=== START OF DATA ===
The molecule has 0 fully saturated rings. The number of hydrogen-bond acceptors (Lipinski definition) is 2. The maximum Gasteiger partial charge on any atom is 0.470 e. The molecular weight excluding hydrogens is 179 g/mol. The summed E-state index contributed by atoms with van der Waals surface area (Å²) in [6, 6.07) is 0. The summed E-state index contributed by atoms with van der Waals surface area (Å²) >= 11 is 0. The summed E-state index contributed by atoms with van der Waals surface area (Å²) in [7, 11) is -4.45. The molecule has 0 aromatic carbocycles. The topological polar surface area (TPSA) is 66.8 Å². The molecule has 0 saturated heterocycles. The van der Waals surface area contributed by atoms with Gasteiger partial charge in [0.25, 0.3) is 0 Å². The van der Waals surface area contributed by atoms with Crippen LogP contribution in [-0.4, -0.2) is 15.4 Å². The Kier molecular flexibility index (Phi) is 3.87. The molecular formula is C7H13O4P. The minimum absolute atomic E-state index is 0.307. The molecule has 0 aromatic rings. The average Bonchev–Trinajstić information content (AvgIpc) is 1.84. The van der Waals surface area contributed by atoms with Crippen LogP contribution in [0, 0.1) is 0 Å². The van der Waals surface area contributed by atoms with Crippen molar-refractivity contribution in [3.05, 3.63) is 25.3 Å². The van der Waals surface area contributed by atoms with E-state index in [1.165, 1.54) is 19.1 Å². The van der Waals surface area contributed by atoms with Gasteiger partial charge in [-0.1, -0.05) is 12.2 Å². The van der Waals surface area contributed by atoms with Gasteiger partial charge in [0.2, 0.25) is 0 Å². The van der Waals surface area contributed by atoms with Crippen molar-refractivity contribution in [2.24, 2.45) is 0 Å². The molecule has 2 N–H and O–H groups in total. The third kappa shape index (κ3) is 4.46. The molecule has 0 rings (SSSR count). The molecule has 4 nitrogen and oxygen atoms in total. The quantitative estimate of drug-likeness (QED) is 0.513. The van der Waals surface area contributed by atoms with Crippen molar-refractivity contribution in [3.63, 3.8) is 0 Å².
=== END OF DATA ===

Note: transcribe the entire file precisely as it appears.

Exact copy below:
The molecule has 0 fully saturated rings. The number of hydrogen-bond acceptors (Lipinski definition) is 2. The maximum Gasteiger partial charge on any atom is 0.470 e. The molecular weight excluding hydrogens is 179 g/mol. The summed E-state index contributed by atoms with van der Waals surface area (Å²) in [6, 6.07) is 0. The summed E-state index contributed by atoms with van der Waals surface area (Å²) >= 11 is 0. The summed E-state index contributed by atoms with van der Waals surface area (Å²) in [7, 11) is -4.45. The molecule has 0 aromatic carbocycles. The topological polar surface area (TPSA) is 66.8 Å². The molecule has 0 saturated heterocycles. The van der Waals surface area contributed by atoms with Gasteiger partial charge in [0.25, 0.3) is 0 Å². The van der Waals surface area contributed by atoms with Crippen LogP contribution in [-0.4, -0.2) is 15.4 Å². The Kier molecular flexibility index (Phi) is 3.87. The molecular formula is C7H13O4P. The minimum absolute atomic E-state index is 0.307. The molecule has 0 aromatic rings. The average Bonchev–Trinajstić information content (AvgIpc) is 1.84. The van der Waals surface area contributed by atoms with Crippen LogP contribution in [0, 0.1) is 0 Å². The van der Waals surface area contributed by atoms with Crippen molar-refractivity contribution in [3.05, 3.63) is 25.3 Å². The van der Waals surface area contributed by atoms with E-state index in [1.165, 1.54) is 19.1 Å². The van der Waals surface area contributed by atoms with Gasteiger partial charge in [-0.1, -0.05) is 12.2 Å². The van der Waals surface area contributed by atoms with Gasteiger partial charge in [0.2, 0.25) is 0 Å². The van der Waals surface area contributed by atoms with Crippen molar-refractivity contribution in [2.24, 2.45) is 0 Å². The molecule has 2 N–H and O–H groups in total. The third kappa shape index (κ3) is 4.46. The molecule has 0 rings (SSSR count). The molecule has 4 nitrogen and oxygen atoms in total. The quantitative estimate of drug-likeness (QED) is 0.513. The van der Waals surface area contributed by atoms with Crippen molar-refractivity contribution in [3.63, 3.8) is 0 Å².